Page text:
This was just the second film that Montgomery Clift appeared in. The first, Red River, was a mega-western with John Wayne and Joanne Dru. However, that film's release was held up for various reasons and The Search became the first time anyone had seen Clift on the big screen. He was known in some circles for his sensitive Broadway performances and Hollywood was all bubbly over his first film. Of course it was thought it would be Red River, but when it turned out to be The Search, fans packed into it.
Clift had hated making Red River and he did not like Wayne at all. It probably helped that their characters, for the most part, also had an acrimonious relationship. He had great hopes for his role in The Search and for the film itself. Fred Zinnemann was more or less an untried director on American shores. We didn't know then that he would bring us such classics as High Noon, From Here to Eternity, Oklahoma, The Nun's Story and A Man for All Seasons.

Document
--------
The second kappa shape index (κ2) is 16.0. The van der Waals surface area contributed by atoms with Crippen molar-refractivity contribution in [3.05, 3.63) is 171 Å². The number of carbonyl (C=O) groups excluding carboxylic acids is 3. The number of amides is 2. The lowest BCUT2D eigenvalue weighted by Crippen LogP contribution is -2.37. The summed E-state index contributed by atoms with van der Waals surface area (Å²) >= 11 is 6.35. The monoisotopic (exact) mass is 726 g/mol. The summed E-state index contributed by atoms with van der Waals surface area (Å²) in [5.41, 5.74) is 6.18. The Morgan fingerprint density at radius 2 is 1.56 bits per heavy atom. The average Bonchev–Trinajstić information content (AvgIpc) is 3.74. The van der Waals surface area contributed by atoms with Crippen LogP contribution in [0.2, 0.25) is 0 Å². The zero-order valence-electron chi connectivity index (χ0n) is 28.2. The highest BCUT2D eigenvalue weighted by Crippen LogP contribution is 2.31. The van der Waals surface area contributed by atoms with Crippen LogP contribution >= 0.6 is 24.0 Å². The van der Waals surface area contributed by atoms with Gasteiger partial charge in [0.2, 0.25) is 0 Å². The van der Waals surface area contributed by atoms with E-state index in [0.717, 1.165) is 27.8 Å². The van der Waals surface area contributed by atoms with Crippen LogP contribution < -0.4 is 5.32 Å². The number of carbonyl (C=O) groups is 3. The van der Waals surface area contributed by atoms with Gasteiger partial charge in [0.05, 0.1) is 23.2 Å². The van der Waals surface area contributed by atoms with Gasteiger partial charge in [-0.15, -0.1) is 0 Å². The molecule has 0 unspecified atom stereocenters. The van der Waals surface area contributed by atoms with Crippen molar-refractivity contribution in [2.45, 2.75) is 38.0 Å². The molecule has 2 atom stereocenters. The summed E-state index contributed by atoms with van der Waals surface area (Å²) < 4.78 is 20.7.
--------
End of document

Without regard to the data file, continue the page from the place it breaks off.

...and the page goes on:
Already Clift had a reputation as an actor who fought for what he believed in. He wanted to be known for only important films (by and large I think he succeeded) and he could be a handful in the collaborative effort when his ideas were not considered. He fought against too much sentimentality here and didn't want his character to be such a do-gooder.
He began rewriting scenes in an effort to show his relationship with the boy as being more complex. He ran into serious problems with the producer whose son had actually written some of the screenplay. Producer and star and their attorneys had a ruckus on-set. Zinnemann was a little green and relaxed then and just tried to make everyone happy. Before a couple of big scenes were filmed, Clift's contract ran out and before he would renew it and finish the film, he negotiated the scenes to be written and filmed the way he wanted them. Ultimately, upon seeing the rushes, the producer had to agree Clift was right but the two never spoke to one another again.
Before filming began, the handsome newbie immersed himself in army life by hanging out and observing activities on an actual base. He had a fixation on watching how a soldier he was studying was walking. Clift believed a character could be defined by how he moved. He also watched some real footage of life in concentration camps until he could stand it no further.